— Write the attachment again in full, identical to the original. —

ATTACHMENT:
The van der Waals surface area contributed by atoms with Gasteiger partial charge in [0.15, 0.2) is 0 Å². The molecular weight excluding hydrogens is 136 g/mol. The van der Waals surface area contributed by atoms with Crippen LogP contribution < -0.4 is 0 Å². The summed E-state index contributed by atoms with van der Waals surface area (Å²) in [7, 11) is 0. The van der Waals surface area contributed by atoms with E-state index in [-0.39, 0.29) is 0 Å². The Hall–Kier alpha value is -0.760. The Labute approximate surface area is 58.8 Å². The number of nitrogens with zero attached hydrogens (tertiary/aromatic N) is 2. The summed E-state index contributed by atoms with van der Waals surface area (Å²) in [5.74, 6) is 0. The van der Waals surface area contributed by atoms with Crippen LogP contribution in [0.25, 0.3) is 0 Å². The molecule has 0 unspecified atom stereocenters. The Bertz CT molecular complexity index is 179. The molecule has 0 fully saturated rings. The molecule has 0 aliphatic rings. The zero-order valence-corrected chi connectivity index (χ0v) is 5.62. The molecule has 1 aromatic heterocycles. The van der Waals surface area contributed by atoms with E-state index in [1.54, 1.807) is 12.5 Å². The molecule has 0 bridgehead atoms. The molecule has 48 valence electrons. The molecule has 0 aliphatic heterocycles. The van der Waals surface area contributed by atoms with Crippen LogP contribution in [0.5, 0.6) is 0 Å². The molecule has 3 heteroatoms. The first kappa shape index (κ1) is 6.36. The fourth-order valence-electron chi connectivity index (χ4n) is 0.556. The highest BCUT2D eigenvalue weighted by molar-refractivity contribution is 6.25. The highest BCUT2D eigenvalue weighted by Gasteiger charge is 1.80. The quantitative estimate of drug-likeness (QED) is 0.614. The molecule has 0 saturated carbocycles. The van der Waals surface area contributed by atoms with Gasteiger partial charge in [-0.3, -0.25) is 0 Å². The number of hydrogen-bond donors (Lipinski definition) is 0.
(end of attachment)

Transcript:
The van der Waals surface area contributed by atoms with Gasteiger partial charge in [0.15, 0.2) is 0 Å². The molecular weight excluding hydrogens is 136 g/mol. The van der Waals surface area contributed by atoms with Crippen LogP contribution < -0.4 is 0 Å². The summed E-state index contributed by atoms with van der Waals surface area (Å²) in [7, 11) is 0. The van der Waals surface area contributed by atoms with E-state index in [-0.39, 0.29) is 0 Å². The Hall–Kier alpha value is -0.760. The Labute approximate surface area is 58.8 Å². The number of nitrogens with zero attached hydrogens (tertiary/aromatic N) is 2. The summed E-state index contributed by atoms with van der Waals surface area (Å²) in [5.74, 6) is 0. The van der Waals surface area contributed by atoms with Crippen LogP contribution in [0.25, 0.3) is 0 Å². The molecule has 0 unspecified atom stereocenters. The Bertz CT molecular complexity index is 179. The molecule has 0 fully saturated rings. The molecule has 0 aliphatic rings. The zero-order valence-corrected chi connectivity index (χ0v) is 5.62. The molecule has 1 aromatic heterocycles. The van der Waals surface area contributed by atoms with E-state index in [1.54, 1.807) is 12.5 Å². The molecule has 0 bridgehead atoms. The molecule has 48 valence electrons. The molecule has 0 aliphatic heterocycles. The van der Waals surface area contributed by atoms with Crippen LogP contribution in [0.5, 0.6) is 0 Å². The molecule has 3 heteroatoms. The first kappa shape index (κ1) is 6.36. The fourth-order valence-electron chi connectivity index (χ4n) is 0.556. The highest BCUT2D eigenvalue weighted by molar-refractivity contribution is 6.25. The highest BCUT2D eigenvalue weighted by Gasteiger charge is 1.80. The quantitative estimate of drug-likeness (QED) is 0.614. The molecule has 0 saturated carbocycles. The van der Waals surface area contributed by atoms with Gasteiger partial charge in [-0.3, -0.25) is 0 Å². The number of hydrogen-bond donors (Lipinski definition) is 0.